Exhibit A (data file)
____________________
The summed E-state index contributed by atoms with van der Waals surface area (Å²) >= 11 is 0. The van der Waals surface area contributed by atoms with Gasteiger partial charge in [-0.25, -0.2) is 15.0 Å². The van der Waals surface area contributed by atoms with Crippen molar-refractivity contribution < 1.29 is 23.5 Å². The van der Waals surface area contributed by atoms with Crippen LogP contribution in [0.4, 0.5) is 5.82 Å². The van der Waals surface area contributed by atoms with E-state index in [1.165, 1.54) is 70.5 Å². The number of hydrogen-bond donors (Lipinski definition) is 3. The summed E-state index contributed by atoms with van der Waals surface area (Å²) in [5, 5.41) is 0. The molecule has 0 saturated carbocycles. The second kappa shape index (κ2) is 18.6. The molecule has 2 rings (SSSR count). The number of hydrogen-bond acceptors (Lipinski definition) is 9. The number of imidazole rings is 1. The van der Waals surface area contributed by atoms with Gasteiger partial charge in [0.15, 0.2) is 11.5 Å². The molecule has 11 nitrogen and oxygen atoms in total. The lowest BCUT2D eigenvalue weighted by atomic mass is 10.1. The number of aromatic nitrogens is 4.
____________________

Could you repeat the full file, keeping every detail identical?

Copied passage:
The summed E-state index contributed by atoms with van der Waals surface area (Å²) >= 11 is 0. The van der Waals surface area contributed by atoms with Gasteiger partial charge in [-0.25, -0.2) is 15.0 Å². The van der Waals surface area contributed by atoms with Crippen molar-refractivity contribution < 1.29 is 23.5 Å². The van der Waals surface area contributed by atoms with Crippen LogP contribution in [0.4, 0.5) is 5.82 Å². The van der Waals surface area contributed by atoms with E-state index in [1.165, 1.54) is 70.5 Å². The number of hydrogen-bond donors (Lipinski definition) is 3. The summed E-state index contributed by atoms with van der Waals surface area (Å²) in [5, 5.41) is 0. The molecule has 0 saturated carbocycles. The second kappa shape index (κ2) is 18.6. The molecule has 2 rings (SSSR count). The number of hydrogen-bond acceptors (Lipinski definition) is 9. The number of imidazole rings is 1. The van der Waals surface area contributed by atoms with Gasteiger partial charge in [0.15, 0.2) is 11.5 Å². The molecule has 11 nitrogen and oxygen atoms in total. The lowest BCUT2D eigenvalue weighted by atomic mass is 10.1. The number of aromatic nitrogens is 4.